# Solving integral $\int \frac{1}{\cos (x)-1}dx$

I'm trying to solve the following integral:

$$\int \frac{1}{\cos (x)-1}dx$$

I can solve it using the Weierstrass substitution, but that isn't something we learned about in our calculus class, so there must be a simpler solution.

Could you please help me find a solution without the Weierstrass substitution?

Thanks

• Multiply and divide by cosx+1 – asd.123 Apr 6 '20 at 17:42
• @Butane not sure what you mean. Could you please explain further? – Peter Apr 6 '20 at 17:43
• Peter, it means: $\int \frac{1}{\cos x -1}\cdot \frac{\cos x+1}{\cos x +1} dx = \int \frac{\cos x +1}{\cos^2 x-1}\,dx$ – amWhy Apr 6 '20 at 17:44
• Basically using trigonometry,multiply(1/(cosx)-1) with ((cosx)+1)/((cosx)+1) – asd.123 Apr 6 '20 at 17:45
• Butane: No problem, we all make typos :-) ...just glad to catch you so you could edit. – amWhy Apr 6 '20 at 17:50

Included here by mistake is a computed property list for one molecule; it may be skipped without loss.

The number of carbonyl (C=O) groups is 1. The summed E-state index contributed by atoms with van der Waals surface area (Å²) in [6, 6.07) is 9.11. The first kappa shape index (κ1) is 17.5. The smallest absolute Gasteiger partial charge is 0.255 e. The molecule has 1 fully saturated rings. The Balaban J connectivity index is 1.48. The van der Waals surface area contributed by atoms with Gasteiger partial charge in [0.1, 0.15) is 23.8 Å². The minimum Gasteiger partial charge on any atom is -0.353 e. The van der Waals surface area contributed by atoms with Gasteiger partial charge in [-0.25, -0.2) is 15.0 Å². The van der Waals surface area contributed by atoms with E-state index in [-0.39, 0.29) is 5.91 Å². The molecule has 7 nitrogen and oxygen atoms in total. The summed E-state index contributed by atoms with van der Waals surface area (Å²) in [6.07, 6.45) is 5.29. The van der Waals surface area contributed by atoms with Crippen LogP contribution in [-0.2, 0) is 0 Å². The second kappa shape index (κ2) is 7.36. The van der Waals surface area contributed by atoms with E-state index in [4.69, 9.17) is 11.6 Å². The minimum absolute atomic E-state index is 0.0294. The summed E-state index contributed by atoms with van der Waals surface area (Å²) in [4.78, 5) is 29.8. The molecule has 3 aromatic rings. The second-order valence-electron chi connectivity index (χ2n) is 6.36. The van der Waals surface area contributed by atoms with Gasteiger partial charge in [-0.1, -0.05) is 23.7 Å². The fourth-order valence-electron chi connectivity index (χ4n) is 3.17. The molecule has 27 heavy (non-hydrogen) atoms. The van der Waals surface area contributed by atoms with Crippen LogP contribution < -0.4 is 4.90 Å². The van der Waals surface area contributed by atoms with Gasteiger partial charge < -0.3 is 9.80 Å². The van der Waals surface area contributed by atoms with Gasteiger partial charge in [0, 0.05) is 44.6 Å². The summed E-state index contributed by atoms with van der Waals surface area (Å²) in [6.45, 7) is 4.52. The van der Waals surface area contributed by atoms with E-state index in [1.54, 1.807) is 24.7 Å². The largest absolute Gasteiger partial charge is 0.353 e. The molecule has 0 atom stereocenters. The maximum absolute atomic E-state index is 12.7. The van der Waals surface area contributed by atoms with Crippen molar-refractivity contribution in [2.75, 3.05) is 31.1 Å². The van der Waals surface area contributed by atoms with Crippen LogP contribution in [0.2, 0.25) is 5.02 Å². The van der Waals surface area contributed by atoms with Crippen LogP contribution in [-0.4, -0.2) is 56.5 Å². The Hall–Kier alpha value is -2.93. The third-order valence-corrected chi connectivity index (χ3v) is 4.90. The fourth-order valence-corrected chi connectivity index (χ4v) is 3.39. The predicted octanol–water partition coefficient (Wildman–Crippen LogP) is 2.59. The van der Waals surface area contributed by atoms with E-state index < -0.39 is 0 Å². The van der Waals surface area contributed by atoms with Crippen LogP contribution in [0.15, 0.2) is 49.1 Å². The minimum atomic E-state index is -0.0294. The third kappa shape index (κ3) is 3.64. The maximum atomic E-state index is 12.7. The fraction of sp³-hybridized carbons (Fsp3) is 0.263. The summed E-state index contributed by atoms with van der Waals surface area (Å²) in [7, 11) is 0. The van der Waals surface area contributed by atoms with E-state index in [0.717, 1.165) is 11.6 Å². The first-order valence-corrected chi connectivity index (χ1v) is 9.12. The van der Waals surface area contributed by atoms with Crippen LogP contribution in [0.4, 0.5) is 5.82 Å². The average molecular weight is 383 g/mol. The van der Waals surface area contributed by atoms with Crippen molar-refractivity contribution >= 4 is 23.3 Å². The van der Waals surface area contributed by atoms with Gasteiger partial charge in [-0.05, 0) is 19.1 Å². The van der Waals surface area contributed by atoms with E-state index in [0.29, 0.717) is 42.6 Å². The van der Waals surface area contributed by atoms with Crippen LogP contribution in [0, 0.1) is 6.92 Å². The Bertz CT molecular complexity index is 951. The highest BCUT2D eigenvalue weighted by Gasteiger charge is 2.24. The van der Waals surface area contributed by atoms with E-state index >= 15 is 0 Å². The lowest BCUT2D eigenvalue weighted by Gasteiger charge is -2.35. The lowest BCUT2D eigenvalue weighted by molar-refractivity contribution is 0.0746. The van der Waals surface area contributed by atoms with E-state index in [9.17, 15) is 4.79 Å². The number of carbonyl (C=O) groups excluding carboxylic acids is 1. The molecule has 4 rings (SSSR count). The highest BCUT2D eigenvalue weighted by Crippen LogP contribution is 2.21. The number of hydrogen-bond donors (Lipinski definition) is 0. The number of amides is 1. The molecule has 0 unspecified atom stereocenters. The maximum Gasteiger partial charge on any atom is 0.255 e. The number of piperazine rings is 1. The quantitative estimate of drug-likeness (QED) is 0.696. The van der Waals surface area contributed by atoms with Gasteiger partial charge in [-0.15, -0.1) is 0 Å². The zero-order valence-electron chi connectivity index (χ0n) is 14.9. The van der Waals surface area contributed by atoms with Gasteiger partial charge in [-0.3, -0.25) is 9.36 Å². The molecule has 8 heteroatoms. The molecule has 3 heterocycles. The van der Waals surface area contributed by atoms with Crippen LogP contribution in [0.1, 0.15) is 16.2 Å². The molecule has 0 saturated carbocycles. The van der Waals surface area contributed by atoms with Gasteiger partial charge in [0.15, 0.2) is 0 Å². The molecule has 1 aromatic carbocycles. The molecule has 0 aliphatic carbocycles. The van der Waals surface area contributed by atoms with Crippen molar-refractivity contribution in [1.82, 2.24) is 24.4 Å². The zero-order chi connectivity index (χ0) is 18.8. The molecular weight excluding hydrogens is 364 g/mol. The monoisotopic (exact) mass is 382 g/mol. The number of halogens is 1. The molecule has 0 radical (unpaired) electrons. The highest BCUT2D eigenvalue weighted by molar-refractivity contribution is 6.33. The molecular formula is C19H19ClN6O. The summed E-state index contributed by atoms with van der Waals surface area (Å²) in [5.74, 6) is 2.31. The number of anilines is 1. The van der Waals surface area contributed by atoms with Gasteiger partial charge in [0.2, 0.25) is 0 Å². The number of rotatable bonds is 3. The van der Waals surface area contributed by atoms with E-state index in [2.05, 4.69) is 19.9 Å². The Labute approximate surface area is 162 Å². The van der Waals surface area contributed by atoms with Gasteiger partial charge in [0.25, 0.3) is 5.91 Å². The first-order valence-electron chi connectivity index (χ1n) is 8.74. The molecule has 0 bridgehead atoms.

## 3 Answers

Since $$\cos^2x-1=-\sin^2x$$, your integral is$$-\int\frac{\cos x+1}{\sin^2x}dx=\cot x-\int\frac{\cos x dx}{\sin^2x}=\cot x+\csc x+C.$$Edit: @Quanto gives a somewhat more elegant antiderivative, $$\cot\frac{x}{2}+C$$. The two are equal because$$\cot x+\csc x=\frac{1+\cos x}{\sin x}=\frac{2\cos^2\frac{x}{2}}{2\sin\frac{x}{2}\cos\frac{x}{2}}=\cot\frac{x}{2}.$$

$$\cos (x)=1-2 \sin ^{2}(\frac{x}{2})$$ so your denominator is equal to $$-2 \sin ^{2}(\frac{x}{2})$$. Now integral is quite easy to calculate.

Note,

$$\int \frac{dx}{\cos x-1} =-\int \frac{dx}{2\sin^2\frac x2} =-\frac12 \int \csc^2\frac x2 dx = \cot\frac x2+C$$